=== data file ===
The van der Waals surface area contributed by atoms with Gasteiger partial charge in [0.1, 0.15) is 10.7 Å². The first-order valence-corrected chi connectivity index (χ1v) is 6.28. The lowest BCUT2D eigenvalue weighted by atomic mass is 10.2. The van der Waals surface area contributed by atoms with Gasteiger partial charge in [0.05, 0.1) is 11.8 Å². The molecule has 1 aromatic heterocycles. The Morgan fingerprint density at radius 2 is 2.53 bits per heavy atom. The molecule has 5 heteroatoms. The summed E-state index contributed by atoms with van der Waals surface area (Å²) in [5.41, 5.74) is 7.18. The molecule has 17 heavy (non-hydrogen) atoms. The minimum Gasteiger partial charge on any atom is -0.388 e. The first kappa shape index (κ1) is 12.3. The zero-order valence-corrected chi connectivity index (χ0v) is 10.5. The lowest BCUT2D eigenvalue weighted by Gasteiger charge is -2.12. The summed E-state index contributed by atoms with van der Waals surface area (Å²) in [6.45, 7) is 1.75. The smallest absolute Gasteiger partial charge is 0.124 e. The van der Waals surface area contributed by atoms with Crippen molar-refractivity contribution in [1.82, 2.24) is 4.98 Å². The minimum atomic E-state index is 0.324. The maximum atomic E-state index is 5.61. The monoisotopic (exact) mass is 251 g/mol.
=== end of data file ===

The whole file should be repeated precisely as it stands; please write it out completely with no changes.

The van der Waals surface area contributed by atoms with Gasteiger partial charge in [0.1, 0.15) is 10.7 Å². The first-order valence-corrected chi connectivity index (χ1v) is 6.28. The lowest BCUT2D eigenvalue weighted by atomic mass is 10.2. The van der Waals surface area contributed by atoms with Gasteiger partial charge in [0.05, 0.1) is 11.8 Å². The molecule has 1 aromatic heterocycles. The Morgan fingerprint density at radius 2 is 2.53 bits per heavy atom. The molecule has 5 heteroatoms. The summed E-state index contributed by atoms with van der Waals surface area (Å²) in [5.41, 5.74) is 7.18. The molecule has 17 heavy (non-hydrogen) atoms. The minimum Gasteiger partial charge on any atom is -0.388 e. The first kappa shape index (κ1) is 12.3. The zero-order valence-corrected chi connectivity index (χ0v) is 10.5. The lowest BCUT2D eigenvalue weighted by Gasteiger charge is -2.12. The summed E-state index contributed by atoms with van der Waals surface area (Å²) in [6.45, 7) is 1.75. The smallest absolute Gasteiger partial charge is 0.124 e. The van der Waals surface area contributed by atoms with Crippen molar-refractivity contribution in [1.82, 2.24) is 4.98 Å². The minimum atomic E-state index is 0.324. The maximum atomic E-state index is 5.61. The monoisotopic (exact) mass is 251 g/mol.